You mean failing a test, missing four games and STILL playing at a high-enough level that a national media always on the lookout for steroids (and I think people forget that the Merriman thing got a LOT of play at the time, especially in the "why doesn't anyone care about this...even though the entire world is talking about this now" sense) decided he deserved the award? Burn him :rolleyes:

You think if Alex Rodriguez goes out and wins the triple crown next season he shouldn't get the MVP?

Link to comment
Share on other sites

You mean failing a test, missing four games and STILL playing at a high-enough level that a national media always on the lookout for steroids (and I think people forget that the Merriman thing got a LOT of play at the time, especially in the "why doesn't anyone care about this...even though the entire world is talking about this now" sense) decided he deserved the award? Burn him :rolleyes:

You think if Alex Rodriguez goes out and wins the triple crown next season he shouldn't get the MVP?

The argument could have been made if people did care about it more that the benefit of the steroids gave him the edge to play at that amazingly high level - well enough to win the award. It's not in any way similar in your ARod analogy considering when he failed his test.

Link to comment
Share on other sites

The argument could have been made if people did care about it more that the benefit of the steroids gave him the edge to play at that amazingly high level - well enough to win the award. It's not in any way similar in your ARod analogy considering when he failed his test.

Except that he played at that level...AFTER he came back. When he didn't fail any more tests.

And by the way...

Sources tell ESPN's Chris Mortensen that commissioner Roger Goodell and NFL Players Association executive director Gene Upshaw have agreed to ban any player who tests positive for performance-enhancing drugs from playing in the Pro Bowl that same season. The policy would take effect beginning with the 2007 regular season.
Link to comment
Share on other sites

Sources tell ESPN's Chris Mortensen that commissioner Roger Goodell and NFL Players Association executive director Gene Upshaw have agreed to ban any player who tests positive for performance-enhancing drugs from playing in the Pro Bowl that same season. The policy would take effect beginning with the 2007 regular season.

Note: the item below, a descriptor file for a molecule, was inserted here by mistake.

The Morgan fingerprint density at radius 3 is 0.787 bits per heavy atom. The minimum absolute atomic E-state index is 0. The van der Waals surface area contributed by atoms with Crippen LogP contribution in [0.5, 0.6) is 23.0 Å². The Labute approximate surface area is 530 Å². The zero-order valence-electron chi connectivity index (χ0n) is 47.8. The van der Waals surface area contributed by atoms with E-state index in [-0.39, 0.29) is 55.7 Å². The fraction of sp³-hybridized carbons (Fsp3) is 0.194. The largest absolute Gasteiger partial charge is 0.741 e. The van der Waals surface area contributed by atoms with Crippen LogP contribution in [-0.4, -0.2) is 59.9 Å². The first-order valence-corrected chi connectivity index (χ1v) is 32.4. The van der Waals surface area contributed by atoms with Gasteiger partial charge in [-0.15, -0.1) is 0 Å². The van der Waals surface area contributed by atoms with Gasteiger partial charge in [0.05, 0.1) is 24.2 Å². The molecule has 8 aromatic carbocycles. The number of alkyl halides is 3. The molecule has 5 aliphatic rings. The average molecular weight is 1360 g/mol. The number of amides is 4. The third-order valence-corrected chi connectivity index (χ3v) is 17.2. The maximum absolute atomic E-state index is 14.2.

Oh, well, now that's pretty serious: banning them from playing in an extra game in February that doesn't count for anything.

Talk about laying down the law. I bet that will put an immediate stop to it right away.

Good thing the football players union isn't as strong as the baseball union is, otherwise they'd never, ever get penalties that are *that* tough ;-)

Link to comment
Share on other sites

Except that he played at that level...AFTER he came back. When he didn't fail any more tests.

Of course, isn't that what would we expect? Steroids aren't something that if you stop taking them today the benefits instantly disappear tomorrow. Isn't it reasonable to assume he was still benefiting from their usage during the 3 months following getting caught?

And by the way...

Ah yes, the Merriman Rule... Good PR move by the NFL.

Link to comment
Share on other sites

Oh, well, now that's pretty serious: banning them from playing in an extra game in February that doesn't count for anything.

Talk about laying down the law. I bet that will put an immediate stop to it right away.

Good thing the football players union isn't as strong as the baseball union is, otherwise they'd never, ever get penalties that are *that* tough ;-)

Or you could read beyond the basic part I posted...

A ban also would have financial implications for some players, because some have Pro Bowl bonuses and base-pay escalators tied to the Pro Bowl that would be negatively affected.
Link to comment
Share on other sites

Of course, isn't that what would we expect? Steroids aren't something that if you stop taking them today the benefits instantly disappear tomorrow. Isn't it reasonable to assume he was still benefiting from their usage during the 3 months following getting caught?

It's reasonable.

Ah yes, the Merriman Rule... Good PR move by the NFL.

Like I said, you can question their motives, but at least they are APPEARING to make an effort. Baseball really screwed up on that account.

Link to comment
Share on other sites

Like I said, you can question their motives, but at least they are APPEARING to make an effort. Baseball really screwed up on that account.

Yup, my contention is that MLB has been completely inept with their PR approach to the steroids. But substantively they did try to address the issue but were thwarted by a powerful union that was deadset against testing.

Link to comment
Share on other sites

Oh, well, now that's pretty serious: banning them from playing in an extra game in February that doesn't count for anything.

Talk about laying down the law. I bet that will put an immediate stop to it right away.

Good thing the football players union isn't as strong as the baseball union is, otherwise they'd never, ever get penalties that are *that* tough ;-)

Or you could read beyond the basic part I posted...
A ban also would have financial implications for some players, because some have Pro Bowl bonuses and base-pay escalators tied to the Pro Bowl that would be negatively affected.

I'm sure that will absolutely scare the bejesus out of some players who are terrified of losing their $50K pro bowl bonus too.

Man, the NFL sure is tough about this. Too bad about the candy-ass MLB policy that protects baseball players from facing tough penalties like that ;-)

Link to comment
Share on other sites

Archived

This topic is now archived and is closed to further replies.



×
×
  • Create New...